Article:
April 18, 2017
Even in the digital world, we don’t get a second chance to make a first impression. So, even if your website or product is great, if the first use experience is dismal, chances are users won’t return.
So how do we define a "first time use experience"? It is generally considered the first time a customer interacts or uses your website or product; however, first time use actually begins the first time the customer is directly or indirectly introduced to your website, product or brand. This is a critical time when customer adoption is won or lost. Unfortunately, many products fail to create a great first time use experience and customers never get to fully experience what the product has to offer. In this article we'l discuss the importance of the first time use experience and 4 tips for creating successful first time use experiences.
"80% of companies believe they deliver a superior customer experience but only 8% of customers agree." ~ Bain and Company from Harvard Management Update
Many years back, before DVDs, VHS players were used to watch and record movies. I remember the first time I attempted to use my VHS player to record a show and as I recall it was a disaster. The experience was less than intuitive and I’m sure like many others attempting this for the first time, there was a point when I wanted to give up. VHS technology was new and generally complex and accompanying manuals offered little to no assistance, leaving you to just "figure it out". Some of us figured it out, while others said, “Forget it!” and refused to use it. Today, consumers have options, and unlike the days of the VHS player, they simply won’t waste time “figuring it out”.
Tips for Great First Use Experiences
Creating a great first use experience should begin with these tips:
Tip #1 - Make the need for your solution or service obvious
A first time use experience begins with brand perception. A well-received brand builds trust and sets the tone for future interactions including the choice to engage or not to engage with your website or product. It is important that you define what your product does, who it is for and ultimately, why they should buy it from you. If the benefits are unclear, you’ve lost the game. Don’t make your customers guess how your product will meet their needs, because chances are they may not bother.
Tip #2 - Be sure your product is simple and user-focused
As I described in my story about the VHS player, struggling to learn a complex product or website can result in lower conversion rates and possibly product abandonment. Simply put; users will not engage if your product is difficult or unpleasant to use. Help users achieve their goals by doing the necessary industry and user research, focusing development on exactly what the user needs and by applying industry best practices. The goal is to create a product that is logical, easy to use, visually engaging and most of all, useful.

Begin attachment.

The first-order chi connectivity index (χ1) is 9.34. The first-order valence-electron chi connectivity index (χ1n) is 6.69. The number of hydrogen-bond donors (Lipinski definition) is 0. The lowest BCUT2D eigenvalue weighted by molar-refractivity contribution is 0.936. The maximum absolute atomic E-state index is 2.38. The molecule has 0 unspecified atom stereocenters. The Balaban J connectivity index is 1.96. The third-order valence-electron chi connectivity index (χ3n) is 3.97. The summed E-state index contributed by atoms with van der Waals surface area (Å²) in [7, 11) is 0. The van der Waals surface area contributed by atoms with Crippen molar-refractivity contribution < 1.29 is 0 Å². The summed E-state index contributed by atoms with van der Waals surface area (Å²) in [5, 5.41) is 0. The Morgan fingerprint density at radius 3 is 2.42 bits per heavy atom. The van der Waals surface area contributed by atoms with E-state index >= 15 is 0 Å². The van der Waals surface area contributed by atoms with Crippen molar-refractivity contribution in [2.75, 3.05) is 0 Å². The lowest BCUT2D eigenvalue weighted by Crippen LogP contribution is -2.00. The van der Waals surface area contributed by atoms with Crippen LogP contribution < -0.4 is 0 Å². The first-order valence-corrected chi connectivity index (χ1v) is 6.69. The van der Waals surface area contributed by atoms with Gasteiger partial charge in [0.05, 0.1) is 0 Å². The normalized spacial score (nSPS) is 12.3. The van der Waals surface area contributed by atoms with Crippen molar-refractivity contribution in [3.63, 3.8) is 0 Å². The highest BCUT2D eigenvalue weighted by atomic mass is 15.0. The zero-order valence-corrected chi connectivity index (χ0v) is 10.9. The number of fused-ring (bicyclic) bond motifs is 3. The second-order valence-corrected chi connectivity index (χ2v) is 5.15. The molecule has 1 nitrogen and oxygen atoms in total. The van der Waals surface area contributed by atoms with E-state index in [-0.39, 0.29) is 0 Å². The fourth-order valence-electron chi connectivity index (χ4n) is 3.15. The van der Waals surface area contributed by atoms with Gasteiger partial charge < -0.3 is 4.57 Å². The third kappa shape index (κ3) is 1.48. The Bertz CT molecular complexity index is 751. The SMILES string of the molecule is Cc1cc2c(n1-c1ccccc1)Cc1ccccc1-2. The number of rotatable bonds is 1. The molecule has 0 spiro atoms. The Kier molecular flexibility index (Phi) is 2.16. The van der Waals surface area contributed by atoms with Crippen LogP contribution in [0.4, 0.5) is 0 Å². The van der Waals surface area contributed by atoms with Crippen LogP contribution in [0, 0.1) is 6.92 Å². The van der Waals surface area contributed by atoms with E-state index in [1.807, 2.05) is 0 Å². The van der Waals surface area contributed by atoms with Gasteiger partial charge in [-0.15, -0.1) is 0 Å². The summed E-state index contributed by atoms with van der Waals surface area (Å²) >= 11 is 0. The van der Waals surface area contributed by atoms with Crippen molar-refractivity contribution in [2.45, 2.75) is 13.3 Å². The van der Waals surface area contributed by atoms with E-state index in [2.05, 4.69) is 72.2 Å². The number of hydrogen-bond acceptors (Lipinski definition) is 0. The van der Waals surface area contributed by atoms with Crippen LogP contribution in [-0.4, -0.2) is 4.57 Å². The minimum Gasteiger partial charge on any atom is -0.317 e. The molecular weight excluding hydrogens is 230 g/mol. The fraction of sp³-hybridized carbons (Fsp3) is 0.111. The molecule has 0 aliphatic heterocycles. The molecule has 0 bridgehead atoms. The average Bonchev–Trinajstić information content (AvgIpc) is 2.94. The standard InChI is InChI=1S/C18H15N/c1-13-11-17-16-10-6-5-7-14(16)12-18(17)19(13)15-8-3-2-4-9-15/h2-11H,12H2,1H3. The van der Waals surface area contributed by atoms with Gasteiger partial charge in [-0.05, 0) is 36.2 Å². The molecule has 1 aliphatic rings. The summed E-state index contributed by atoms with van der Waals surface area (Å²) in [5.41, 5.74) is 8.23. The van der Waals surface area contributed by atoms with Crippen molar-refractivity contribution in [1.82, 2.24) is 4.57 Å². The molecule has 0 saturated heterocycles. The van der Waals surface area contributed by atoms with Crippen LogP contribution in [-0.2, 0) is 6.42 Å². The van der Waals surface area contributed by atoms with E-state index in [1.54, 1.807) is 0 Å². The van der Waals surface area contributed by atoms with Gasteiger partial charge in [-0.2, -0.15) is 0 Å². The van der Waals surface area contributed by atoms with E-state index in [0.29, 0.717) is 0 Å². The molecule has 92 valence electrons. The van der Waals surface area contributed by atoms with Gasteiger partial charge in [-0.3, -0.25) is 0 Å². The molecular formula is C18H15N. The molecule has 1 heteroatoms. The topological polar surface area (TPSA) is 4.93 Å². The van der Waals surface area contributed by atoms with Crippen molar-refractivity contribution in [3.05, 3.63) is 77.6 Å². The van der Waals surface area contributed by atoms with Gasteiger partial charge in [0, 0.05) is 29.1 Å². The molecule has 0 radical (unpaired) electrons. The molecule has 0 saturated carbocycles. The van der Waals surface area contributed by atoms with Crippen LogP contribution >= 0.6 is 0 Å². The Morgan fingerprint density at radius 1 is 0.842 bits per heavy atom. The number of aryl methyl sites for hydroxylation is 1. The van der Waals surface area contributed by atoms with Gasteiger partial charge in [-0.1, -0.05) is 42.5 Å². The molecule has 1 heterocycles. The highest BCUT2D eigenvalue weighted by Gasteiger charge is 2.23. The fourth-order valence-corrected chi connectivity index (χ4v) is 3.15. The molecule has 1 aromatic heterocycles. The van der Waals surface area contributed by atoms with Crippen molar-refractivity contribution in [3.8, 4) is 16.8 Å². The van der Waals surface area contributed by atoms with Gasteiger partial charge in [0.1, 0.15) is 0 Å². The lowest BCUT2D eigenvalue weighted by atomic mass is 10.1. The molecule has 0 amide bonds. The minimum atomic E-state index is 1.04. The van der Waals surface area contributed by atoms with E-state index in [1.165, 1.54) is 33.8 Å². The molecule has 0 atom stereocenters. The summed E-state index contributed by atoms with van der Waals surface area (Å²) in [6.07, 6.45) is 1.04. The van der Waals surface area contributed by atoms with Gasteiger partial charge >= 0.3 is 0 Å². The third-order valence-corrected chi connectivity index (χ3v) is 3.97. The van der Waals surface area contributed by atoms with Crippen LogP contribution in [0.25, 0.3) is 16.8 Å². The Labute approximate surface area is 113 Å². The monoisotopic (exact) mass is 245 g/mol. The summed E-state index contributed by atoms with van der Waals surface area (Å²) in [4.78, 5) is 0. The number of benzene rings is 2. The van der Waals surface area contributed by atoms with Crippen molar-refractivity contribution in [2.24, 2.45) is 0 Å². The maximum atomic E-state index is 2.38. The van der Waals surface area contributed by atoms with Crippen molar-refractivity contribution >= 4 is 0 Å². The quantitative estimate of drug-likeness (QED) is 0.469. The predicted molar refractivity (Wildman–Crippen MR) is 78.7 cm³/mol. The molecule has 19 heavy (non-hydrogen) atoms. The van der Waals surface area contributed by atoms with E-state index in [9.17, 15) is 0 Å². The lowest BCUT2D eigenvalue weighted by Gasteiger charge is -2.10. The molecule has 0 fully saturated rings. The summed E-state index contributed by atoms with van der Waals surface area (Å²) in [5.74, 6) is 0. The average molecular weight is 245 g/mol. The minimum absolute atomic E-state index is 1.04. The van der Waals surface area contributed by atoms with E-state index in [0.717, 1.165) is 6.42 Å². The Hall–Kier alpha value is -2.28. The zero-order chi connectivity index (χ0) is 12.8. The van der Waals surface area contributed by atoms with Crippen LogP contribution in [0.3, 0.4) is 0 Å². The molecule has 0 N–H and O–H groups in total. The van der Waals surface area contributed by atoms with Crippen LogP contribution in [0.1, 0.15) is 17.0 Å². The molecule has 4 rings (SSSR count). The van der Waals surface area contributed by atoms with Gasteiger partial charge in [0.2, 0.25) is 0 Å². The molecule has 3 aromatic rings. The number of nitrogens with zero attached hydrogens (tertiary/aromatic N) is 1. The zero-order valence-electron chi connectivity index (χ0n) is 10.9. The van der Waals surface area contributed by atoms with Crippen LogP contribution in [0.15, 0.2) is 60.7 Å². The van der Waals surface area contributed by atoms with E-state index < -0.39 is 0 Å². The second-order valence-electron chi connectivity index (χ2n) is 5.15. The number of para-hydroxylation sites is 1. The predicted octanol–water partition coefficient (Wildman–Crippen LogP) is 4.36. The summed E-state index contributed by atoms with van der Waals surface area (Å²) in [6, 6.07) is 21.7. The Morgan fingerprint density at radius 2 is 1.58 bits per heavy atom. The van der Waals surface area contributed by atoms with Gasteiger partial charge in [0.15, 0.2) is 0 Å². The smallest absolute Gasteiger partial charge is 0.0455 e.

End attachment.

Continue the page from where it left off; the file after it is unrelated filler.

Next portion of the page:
“The more we live with a product, the greater our bias shifts toward a professional user.” ~ Allan Grinshtein
Tip #3 - Provide the user with the appropriate level of instruction
What may be intuitive to us as product designers, may not be as intuitive to a user. Familiarity with a product can breed bias causing us to overlook areas where guidance or user assistance may be necessary for a user. User assistance can be provided through a variety of techniques such as short videos, overlays, tooltips or simple UI walk-throughs. On first use, set users up for success by providing a short orientation to your product or website. Observe users interacting with your product and see where they stumble or require assistance. If the issues detected cannot be corrected through a change in the design, use this information to proactively create guidance around these areas. Whatever help or coaching methods you choose, make sure it is short, easy to follow and is always available if the user needs to view it again.
Testing with just 5 users can find 85% of usability issues on your website. ~ Jakob Nielson
Tip #4 - Test, test, test
Test early, and test often. Getting user feedback early, as well as throughout the process can save time, money and ensure that only the features your users need and want are being built. Testing real users yields more reliable data resulting in more informed design decisions and ultimately more effective solutions. There are many testing methods available for all phases of the design process such as surveys, focus groups, interviews, personas, card sorts, prototypes, usability testing and expert evaluations. Remember, even a small amount of testing can help, just be sure to use real users from the start. Testing delivers a number of benefits, including:
Don't leave your users' first use experience and possible future engagement with your product to chance. Use these four tips to greatly improve first use experiences, as well over all user experiences, leading to increased product engagement and satisfaction.